This is a true story, copied from the Diary entries of VX 61290 - Private Glenleigh Bertie William Skewes of the Australian Army, a Prisoner of War in World War 2. It tells of the trials and experiences of those under the command of the Imperial Japanese Army.
Private Glen Skewes was a Medical Orderly attached to the 2/13th Australian General Hospital and, being in this position, he was a witness to the considerable famine and sickness which killed many thousands of fellow servicemen.
The original Diary was written on small notebook pages, the latter section being inscribed in diluted purple dye owing to the absence of writing materials. It was constantly hidden from the enemy, and was damaged by the damp and mildew of the monsoon climate. It was carried through the war at great risk as severe punishment was meted out to the person with any such document found upon them. The original Diary is stored at The Australian War Museum, Canberra, Australian Capital Territory.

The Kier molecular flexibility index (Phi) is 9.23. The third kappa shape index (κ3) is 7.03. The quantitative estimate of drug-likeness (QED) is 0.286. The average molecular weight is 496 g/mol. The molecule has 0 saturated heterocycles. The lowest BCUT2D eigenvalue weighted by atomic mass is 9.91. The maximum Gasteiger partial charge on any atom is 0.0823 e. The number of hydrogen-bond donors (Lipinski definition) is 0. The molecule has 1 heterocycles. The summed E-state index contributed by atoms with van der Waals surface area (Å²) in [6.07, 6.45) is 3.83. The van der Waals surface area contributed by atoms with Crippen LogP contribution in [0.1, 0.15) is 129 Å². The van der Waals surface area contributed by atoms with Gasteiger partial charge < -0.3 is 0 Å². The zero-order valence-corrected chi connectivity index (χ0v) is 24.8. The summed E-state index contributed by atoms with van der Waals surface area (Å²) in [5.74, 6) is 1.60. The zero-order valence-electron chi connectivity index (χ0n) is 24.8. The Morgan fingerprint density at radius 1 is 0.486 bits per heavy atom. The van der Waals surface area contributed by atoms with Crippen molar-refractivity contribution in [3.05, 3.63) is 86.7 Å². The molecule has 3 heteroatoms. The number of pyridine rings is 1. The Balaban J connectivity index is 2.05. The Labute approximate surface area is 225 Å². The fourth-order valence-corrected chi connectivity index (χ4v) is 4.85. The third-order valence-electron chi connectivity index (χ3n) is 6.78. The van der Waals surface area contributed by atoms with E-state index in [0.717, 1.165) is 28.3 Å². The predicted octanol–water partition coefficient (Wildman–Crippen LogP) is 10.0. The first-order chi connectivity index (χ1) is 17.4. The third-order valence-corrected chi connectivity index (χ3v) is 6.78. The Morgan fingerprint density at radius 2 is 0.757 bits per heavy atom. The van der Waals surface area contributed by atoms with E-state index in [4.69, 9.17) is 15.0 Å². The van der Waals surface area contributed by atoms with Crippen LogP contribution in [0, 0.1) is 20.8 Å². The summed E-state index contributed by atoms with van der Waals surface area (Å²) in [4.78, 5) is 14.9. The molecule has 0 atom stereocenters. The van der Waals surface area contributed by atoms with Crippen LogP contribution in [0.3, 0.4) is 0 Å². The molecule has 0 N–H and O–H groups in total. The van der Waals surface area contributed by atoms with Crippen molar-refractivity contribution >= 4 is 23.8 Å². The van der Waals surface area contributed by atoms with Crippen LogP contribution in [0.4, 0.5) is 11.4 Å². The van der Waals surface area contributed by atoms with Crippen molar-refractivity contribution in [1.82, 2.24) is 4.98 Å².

This is the study of an ordinary Australian soldier - his love for his country and his family, his faith in his God, and his feelings for suffering humanity.
Carrying on under fire and Captivity
The diaries of Glenliegh Skewes is now preserved in a published work, complete as one man's walk through nearly five-years of active service, covering the Malayan/Singapore campaign, captivity, and a medical orderlies view of the notorious Burma-Thailand Railway, and the tradgedy of 'F' Force
The book also includes other previously unpublished stories from the 8th Division Australian Army Medical Corps under Malaya command. Read more